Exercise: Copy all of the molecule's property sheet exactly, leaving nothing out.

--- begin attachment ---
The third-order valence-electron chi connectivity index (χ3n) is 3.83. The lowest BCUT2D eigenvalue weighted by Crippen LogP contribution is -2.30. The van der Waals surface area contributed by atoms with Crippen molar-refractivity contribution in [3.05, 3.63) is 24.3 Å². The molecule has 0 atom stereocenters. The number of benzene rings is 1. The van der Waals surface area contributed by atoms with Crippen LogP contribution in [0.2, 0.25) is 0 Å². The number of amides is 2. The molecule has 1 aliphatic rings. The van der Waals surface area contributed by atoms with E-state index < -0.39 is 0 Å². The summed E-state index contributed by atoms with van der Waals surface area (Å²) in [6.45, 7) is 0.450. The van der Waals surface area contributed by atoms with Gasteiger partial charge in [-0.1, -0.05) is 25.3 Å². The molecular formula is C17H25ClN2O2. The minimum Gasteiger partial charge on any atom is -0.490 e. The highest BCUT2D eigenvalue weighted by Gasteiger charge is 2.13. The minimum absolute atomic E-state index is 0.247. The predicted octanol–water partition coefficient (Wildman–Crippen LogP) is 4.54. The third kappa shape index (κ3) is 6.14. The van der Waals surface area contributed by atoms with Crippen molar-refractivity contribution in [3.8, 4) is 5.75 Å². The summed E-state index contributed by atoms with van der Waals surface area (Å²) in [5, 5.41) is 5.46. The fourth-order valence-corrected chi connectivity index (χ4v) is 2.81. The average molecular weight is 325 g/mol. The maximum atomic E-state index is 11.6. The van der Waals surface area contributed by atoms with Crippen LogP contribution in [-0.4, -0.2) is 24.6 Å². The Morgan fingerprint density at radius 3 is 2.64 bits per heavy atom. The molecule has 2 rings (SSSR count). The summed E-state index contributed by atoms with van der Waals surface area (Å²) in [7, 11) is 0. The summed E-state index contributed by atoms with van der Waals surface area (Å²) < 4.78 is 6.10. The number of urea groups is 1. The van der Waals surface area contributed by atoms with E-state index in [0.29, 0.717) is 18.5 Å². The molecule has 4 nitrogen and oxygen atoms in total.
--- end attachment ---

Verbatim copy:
The third-order valence-electron chi connectivity index (χ3n) is 3.83. The lowest BCUT2D eigenvalue weighted by Crippen LogP contribution is -2.30. The van der Waals surface area contributed by atoms with Crippen molar-refractivity contribution in [3.05, 3.63) is 24.3 Å². The molecule has 0 atom stereocenters. The number of benzene rings is 1. The van der Waals surface area contributed by atoms with Crippen LogP contribution in [0.2, 0.25) is 0 Å². The number of amides is 2. The molecule has 1 aliphatic rings. The van der Waals surface area contributed by atoms with E-state index < -0.39 is 0 Å². The summed E-state index contributed by atoms with van der Waals surface area (Å²) in [6.45, 7) is 0.450. The van der Waals surface area contributed by atoms with Gasteiger partial charge in [-0.1, -0.05) is 25.3 Å². The molecular formula is C17H25ClN2O2. The minimum Gasteiger partial charge on any atom is -0.490 e. The highest BCUT2D eigenvalue weighted by Gasteiger charge is 2.13. The minimum absolute atomic E-state index is 0.247. The predicted octanol–water partition coefficient (Wildman–Crippen LogP) is 4.54. The third kappa shape index (κ3) is 6.14. The van der Waals surface area contributed by atoms with Crippen molar-refractivity contribution in [3.8, 4) is 5.75 Å². The summed E-state index contributed by atoms with van der Waals surface area (Å²) in [5, 5.41) is 5.46. The fourth-order valence-corrected chi connectivity index (χ4v) is 2.81. The average molecular weight is 325 g/mol. The maximum atomic E-state index is 11.6. The van der Waals surface area contributed by atoms with Crippen LogP contribution in [-0.4, -0.2) is 24.6 Å². The Morgan fingerprint density at radius 3 is 2.64 bits per heavy atom. The molecule has 2 rings (SSSR count). The summed E-state index contributed by atoms with van der Waals surface area (Å²) in [7, 11) is 0. The summed E-state index contributed by atoms with van der Waals surface area (Å²) < 4.78 is 6.10. The number of urea groups is 1. The van der Waals surface area contributed by atoms with E-state index in [0.29, 0.717) is 18.5 Å². The molecule has 4 nitrogen and oxygen atoms in total.